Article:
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Optimism and uncertainty for the prolife movement in 2020

The ability of the grassroots prolife movement to touch minds and hearts—not just of politicians and judges but of ordinary Americans—will soon be tested as perhaps never before.

March for Life participants and counter-protesters hold signs in front of the U.S. Supreme Court in Washington, in 2018. (CNS photo/Peter Lockley)

As thousands of prolife demonstrators fill the streets of downtown Washington on January 24 for the annual March for Life, optimism and uncertainty will both be present in abundance. Forty-seven years after the Supreme Court legalized abortion and 28 years after it ruled against placing what it called an “undue burden” upon women seeking to terminate their pregnancies, the prolife movement has reason for being both hopeful and concerned .

On the plus side, the number of U.S. abortions continues to drop, falling to 862,000 in 2017. This is still a shockingly high number, but it is half a million fewer than the 1.36 million 20 years earlier—and the figure has declined steadily throughout those two decades. Meanwhile, abortion clinics continue to close their doors as many states enact new, restrictive laws on abortion.

Things are looking up, too, at the Supreme Court, which at last has what appears to be a five-member majority of prolife members—Chief Justice John Roberts and Justices Clarence Thomas, Samuel Alito, Neil Gorsuch, and Brett Kavanaugh. Firmly on the abortion side is a four-member minority composed of Justices Ruth Bader Ginsburg, current darling of the liberal media, Stephen Breyer, Sonia Sotomayor, and Elena Kagan.

But just how solid is the majority? The answer to that all-important question should become clear in the months immediately ahead. And there the uncertainty sets in.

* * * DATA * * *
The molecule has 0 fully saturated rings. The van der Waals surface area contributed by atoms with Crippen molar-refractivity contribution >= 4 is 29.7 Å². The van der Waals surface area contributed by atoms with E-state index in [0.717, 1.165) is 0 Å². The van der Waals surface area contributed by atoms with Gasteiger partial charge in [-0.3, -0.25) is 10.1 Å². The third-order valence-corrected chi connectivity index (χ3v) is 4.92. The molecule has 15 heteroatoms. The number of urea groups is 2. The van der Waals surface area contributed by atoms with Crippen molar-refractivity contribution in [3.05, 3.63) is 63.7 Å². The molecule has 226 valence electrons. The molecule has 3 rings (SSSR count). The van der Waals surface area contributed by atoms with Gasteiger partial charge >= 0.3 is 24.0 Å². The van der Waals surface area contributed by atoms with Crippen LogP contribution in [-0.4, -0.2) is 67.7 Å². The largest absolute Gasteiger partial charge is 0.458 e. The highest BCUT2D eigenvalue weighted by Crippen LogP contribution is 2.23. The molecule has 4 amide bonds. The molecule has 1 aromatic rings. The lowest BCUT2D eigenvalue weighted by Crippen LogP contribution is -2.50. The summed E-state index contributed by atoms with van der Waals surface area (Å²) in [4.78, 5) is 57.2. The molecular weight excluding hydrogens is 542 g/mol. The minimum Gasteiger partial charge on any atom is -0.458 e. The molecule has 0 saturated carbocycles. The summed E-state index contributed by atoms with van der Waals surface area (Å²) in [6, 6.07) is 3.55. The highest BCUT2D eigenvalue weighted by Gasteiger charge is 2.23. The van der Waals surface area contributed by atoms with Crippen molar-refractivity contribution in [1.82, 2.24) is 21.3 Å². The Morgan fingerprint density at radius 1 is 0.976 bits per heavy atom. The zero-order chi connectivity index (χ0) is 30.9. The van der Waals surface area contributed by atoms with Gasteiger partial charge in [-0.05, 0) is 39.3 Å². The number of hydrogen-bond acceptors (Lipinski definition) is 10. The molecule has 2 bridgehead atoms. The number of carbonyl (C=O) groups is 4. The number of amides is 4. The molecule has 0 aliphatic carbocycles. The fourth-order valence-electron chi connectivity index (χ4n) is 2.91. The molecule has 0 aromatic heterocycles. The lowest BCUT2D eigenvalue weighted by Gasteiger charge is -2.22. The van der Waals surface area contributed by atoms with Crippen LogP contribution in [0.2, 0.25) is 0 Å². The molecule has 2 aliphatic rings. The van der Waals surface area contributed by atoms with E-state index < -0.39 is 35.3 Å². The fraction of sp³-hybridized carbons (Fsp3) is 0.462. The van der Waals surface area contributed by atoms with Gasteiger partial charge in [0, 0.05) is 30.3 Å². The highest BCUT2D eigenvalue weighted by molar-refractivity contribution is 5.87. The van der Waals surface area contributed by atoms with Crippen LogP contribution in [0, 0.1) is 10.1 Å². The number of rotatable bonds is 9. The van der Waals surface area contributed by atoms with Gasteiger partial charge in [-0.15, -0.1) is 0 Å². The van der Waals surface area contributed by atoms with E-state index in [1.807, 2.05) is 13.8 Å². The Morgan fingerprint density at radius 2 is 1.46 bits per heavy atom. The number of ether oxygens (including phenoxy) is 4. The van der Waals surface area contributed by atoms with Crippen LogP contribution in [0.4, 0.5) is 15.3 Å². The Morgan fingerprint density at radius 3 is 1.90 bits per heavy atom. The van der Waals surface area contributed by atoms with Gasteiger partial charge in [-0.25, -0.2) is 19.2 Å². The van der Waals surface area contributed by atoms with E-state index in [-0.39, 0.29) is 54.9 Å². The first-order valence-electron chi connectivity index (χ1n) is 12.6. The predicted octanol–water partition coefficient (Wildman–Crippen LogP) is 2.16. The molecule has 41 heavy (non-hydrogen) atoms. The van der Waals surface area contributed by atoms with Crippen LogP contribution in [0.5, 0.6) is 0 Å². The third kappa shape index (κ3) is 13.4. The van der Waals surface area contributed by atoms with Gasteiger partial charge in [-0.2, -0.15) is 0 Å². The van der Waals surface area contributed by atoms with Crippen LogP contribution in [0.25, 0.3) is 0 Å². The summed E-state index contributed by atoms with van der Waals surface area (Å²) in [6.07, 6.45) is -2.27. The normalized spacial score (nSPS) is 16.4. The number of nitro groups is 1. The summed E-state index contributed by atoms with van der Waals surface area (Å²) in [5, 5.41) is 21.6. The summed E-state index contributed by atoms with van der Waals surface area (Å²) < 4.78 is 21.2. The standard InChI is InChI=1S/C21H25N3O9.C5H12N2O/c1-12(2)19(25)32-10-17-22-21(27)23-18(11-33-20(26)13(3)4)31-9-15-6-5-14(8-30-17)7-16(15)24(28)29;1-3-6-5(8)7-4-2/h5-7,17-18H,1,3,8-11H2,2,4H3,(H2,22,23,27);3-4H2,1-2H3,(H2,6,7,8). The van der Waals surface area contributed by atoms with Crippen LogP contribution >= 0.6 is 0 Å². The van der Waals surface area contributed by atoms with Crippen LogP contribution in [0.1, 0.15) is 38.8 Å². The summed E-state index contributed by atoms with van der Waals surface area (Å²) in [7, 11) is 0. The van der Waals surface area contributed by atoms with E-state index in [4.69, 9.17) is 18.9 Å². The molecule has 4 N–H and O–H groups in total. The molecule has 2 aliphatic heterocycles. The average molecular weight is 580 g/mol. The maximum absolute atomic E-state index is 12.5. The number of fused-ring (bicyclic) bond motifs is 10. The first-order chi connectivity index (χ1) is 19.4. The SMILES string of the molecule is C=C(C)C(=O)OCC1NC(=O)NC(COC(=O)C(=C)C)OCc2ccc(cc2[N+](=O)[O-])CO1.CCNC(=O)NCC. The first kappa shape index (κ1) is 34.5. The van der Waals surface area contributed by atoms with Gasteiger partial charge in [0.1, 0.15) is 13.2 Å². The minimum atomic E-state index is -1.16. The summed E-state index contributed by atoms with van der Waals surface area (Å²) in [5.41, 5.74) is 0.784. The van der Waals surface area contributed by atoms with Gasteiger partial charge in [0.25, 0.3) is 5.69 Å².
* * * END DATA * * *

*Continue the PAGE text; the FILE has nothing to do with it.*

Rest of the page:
On March 4 the Supreme Court will hear oral arguments in June Medical Services v. Gee, a case testing a Louisiana law that requires clinic doctors who do abortions to have admitting privileges at nearby hospitals. (June Medical Services is an abortion provider, joined in the case by two anonymous doctors who perform abortions, while Gee is Dr. Rebekah Gee, secretary of the state’s health and hospitals department.)

As the media never tire of pointing out, the Louisiana law is virtually identical to a Texas law that the Supreme Court struck down in 2016. In upholding Louisiana’s version, however, the U.S Court of Appeals for the 5th Circuit discerned “stark differences” between the factual records in the two cases. The appeals court also spoke approvingly of the “credentialing” function served by requiring hospital admitting privileges and thereby helping to ensure that women receive medical competent care.

The Supreme Court is likely to hand down its decision in the case next June, thereby helping to thrust abortion squarely into presidential race, with President Trump taking the prolife side and the Democratic candidate, whoever he or she may be, firmly pro-choice.

Note, though, that at this point in the history of the abortion debate there is little or no chance that the Supreme Court will flatly overturn its existing precedents, and attempts to force it to do that by passing laws certain to be struck down arguably do more harm than good by reinforcing the precedents. Instead—and at most—the court will strengthen the authority of the states to impose some restrictions on abortion. This in turn will lead to fresh political struggles in many places, very likely punctuated by recurring appeals to the Supreme Court.

And here the real significance of this year’s March for Life becomes apparent. For if, as seems likely though far from certain abortion is on its way to becoming a question that each state will have to answer for itself, the ability of the grassroots prolife movement to touch minds and hearts—not just of politicians and judges but of ordinary Americans—will soon be tested as perhaps never before.


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About Russell Shaw 210 Articles
Russell Shaw was secretary for public affairs of the National Conference of Catholic Bishops/United States Catholic Conference from 1969 to 1987. He is the author of 20 books, including Nothing to Hide, American Church: The Remarkable Rise, Meteoric Fall, and Uncertain Future of Catholicism in America, and, most recently, Eight Popes and the Crisis of Modernity.

10 Comments

  1. “Note, though, that at this point in the history of the abortion debate there is little or no chance that the Supreme Court will flatly overturn its existing precedents, and attempts to force it to do that by passing laws certain to be struck down arguably do more harm than good by reinforcing the precedents. Instead—and at most—the court will strengthen the authority of the states to impose some restrictions on abortion. This in turn will lead to fresh political struggles in many places, very likely punctuated by recurring appeals to the Supreme Court.”